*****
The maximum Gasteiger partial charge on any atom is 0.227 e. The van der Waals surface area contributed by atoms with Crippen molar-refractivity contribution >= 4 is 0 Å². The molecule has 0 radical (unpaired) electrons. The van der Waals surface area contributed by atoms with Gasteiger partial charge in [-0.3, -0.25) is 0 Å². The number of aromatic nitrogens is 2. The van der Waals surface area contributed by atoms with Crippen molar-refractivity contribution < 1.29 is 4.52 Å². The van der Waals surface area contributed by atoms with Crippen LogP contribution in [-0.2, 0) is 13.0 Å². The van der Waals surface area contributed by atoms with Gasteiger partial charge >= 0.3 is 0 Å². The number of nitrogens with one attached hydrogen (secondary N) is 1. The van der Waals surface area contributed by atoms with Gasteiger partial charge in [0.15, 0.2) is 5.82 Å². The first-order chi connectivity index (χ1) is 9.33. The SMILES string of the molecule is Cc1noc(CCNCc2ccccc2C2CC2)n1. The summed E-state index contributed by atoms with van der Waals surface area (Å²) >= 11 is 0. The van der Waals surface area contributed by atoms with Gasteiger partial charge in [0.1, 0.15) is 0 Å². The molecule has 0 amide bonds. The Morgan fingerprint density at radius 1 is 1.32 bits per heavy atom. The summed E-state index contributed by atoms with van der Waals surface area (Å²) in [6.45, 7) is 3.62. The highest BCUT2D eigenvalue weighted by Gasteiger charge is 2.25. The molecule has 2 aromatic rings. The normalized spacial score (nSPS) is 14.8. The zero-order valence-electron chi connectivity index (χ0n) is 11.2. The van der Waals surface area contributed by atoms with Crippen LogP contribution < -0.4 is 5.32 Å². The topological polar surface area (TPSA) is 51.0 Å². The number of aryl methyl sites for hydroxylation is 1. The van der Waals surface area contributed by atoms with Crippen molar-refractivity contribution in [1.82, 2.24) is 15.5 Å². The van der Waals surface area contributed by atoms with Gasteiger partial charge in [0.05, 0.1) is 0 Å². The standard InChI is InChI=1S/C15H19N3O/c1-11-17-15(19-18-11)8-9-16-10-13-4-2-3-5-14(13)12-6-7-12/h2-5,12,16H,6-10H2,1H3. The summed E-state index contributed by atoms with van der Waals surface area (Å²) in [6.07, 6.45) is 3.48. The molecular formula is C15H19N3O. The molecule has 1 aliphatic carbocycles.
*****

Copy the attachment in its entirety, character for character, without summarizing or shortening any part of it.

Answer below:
The maximum Gasteiger partial charge on any atom is 0.227 e. The van der Waals surface area contributed by atoms with Crippen molar-refractivity contribution >= 4 is 0 Å². The molecule has 0 radical (unpaired) electrons. The van der Waals surface area contributed by atoms with Gasteiger partial charge in [-0.3, -0.25) is 0 Å². The number of aromatic nitrogens is 2. The van der Waals surface area contributed by atoms with Crippen molar-refractivity contribution < 1.29 is 4.52 Å². The van der Waals surface area contributed by atoms with Crippen LogP contribution in [-0.2, 0) is 13.0 Å². The van der Waals surface area contributed by atoms with Gasteiger partial charge >= 0.3 is 0 Å². The number of nitrogens with one attached hydrogen (secondary N) is 1. The van der Waals surface area contributed by atoms with Gasteiger partial charge in [0.15, 0.2) is 5.82 Å². The first-order chi connectivity index (χ1) is 9.33. The SMILES string of the molecule is Cc1noc(CCNCc2ccccc2C2CC2)n1. The summed E-state index contributed by atoms with van der Waals surface area (Å²) >= 11 is 0. The van der Waals surface area contributed by atoms with Gasteiger partial charge in [0.1, 0.15) is 0 Å². The molecule has 0 amide bonds. The Morgan fingerprint density at radius 1 is 1.32 bits per heavy atom. The summed E-state index contributed by atoms with van der Waals surface area (Å²) in [6.45, 7) is 3.62. The highest BCUT2D eigenvalue weighted by Gasteiger charge is 2.25. The molecule has 2 aromatic rings. The normalized spacial score (nSPS) is 14.8. The zero-order valence-electron chi connectivity index (χ0n) is 11.2. The van der Waals surface area contributed by atoms with Crippen LogP contribution < -0.4 is 5.32 Å². The topological polar surface area (TPSA) is 51.0 Å². The number of aryl methyl sites for hydroxylation is 1. The van der Waals surface area contributed by atoms with Crippen molar-refractivity contribution in [1.82, 2.24) is 15.5 Å². The van der Waals surface area contributed by atoms with Gasteiger partial charge in [0.05, 0.1) is 0 Å². The standard InChI is InChI=1S/C15H19N3O/c1-11-17-15(19-18-11)8-9-16-10-13-4-2-3-5-14(13)12-6-7-12/h2-5,12,16H,6-10H2,1H3. The summed E-state index contributed by atoms with van der Waals surface area (Å²) in [6.07, 6.45) is 3.48. The molecular formula is C15H19N3O. The molecule has 1 aliphatic carbocycles.